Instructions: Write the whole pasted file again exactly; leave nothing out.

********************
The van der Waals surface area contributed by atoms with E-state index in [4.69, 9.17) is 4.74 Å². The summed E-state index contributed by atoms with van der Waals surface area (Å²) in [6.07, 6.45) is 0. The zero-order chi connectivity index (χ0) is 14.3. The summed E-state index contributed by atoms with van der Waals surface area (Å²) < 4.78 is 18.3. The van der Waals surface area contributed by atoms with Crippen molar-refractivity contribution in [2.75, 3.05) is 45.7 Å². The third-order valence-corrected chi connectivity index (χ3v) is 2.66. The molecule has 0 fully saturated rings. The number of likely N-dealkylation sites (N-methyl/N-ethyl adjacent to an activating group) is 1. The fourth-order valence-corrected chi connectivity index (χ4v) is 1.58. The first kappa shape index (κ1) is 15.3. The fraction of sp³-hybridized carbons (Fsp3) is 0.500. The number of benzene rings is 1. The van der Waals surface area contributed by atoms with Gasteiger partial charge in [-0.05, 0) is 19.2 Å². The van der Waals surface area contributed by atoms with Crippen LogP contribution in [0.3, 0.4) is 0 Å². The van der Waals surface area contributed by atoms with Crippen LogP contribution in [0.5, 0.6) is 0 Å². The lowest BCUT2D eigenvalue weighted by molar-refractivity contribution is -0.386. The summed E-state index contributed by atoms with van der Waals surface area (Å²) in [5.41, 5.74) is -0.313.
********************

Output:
The van der Waals surface area contributed by atoms with E-state index in [4.69, 9.17) is 4.74 Å². The summed E-state index contributed by atoms with van der Waals surface area (Å²) in [6.07, 6.45) is 0. The zero-order chi connectivity index (χ0) is 14.3. The summed E-state index contributed by atoms with van der Waals surface area (Å²) < 4.78 is 18.3. The van der Waals surface area contributed by atoms with Crippen molar-refractivity contribution in [2.75, 3.05) is 45.7 Å². The third-order valence-corrected chi connectivity index (χ3v) is 2.66. The molecule has 0 fully saturated rings. The number of likely N-dealkylation sites (N-methyl/N-ethyl adjacent to an activating group) is 1. The fourth-order valence-corrected chi connectivity index (χ4v) is 1.58. The first kappa shape index (κ1) is 15.3. The fraction of sp³-hybridized carbons (Fsp3) is 0.500. The number of benzene rings is 1. The van der Waals surface area contributed by atoms with Gasteiger partial charge in [-0.05, 0) is 19.2 Å². The van der Waals surface area contributed by atoms with Crippen LogP contribution in [0.3, 0.4) is 0 Å². The van der Waals surface area contributed by atoms with Crippen LogP contribution in [0.5, 0.6) is 0 Å². The lowest BCUT2D eigenvalue weighted by molar-refractivity contribution is -0.386. The summed E-state index contributed by atoms with van der Waals surface area (Å²) in [5.41, 5.74) is -0.313.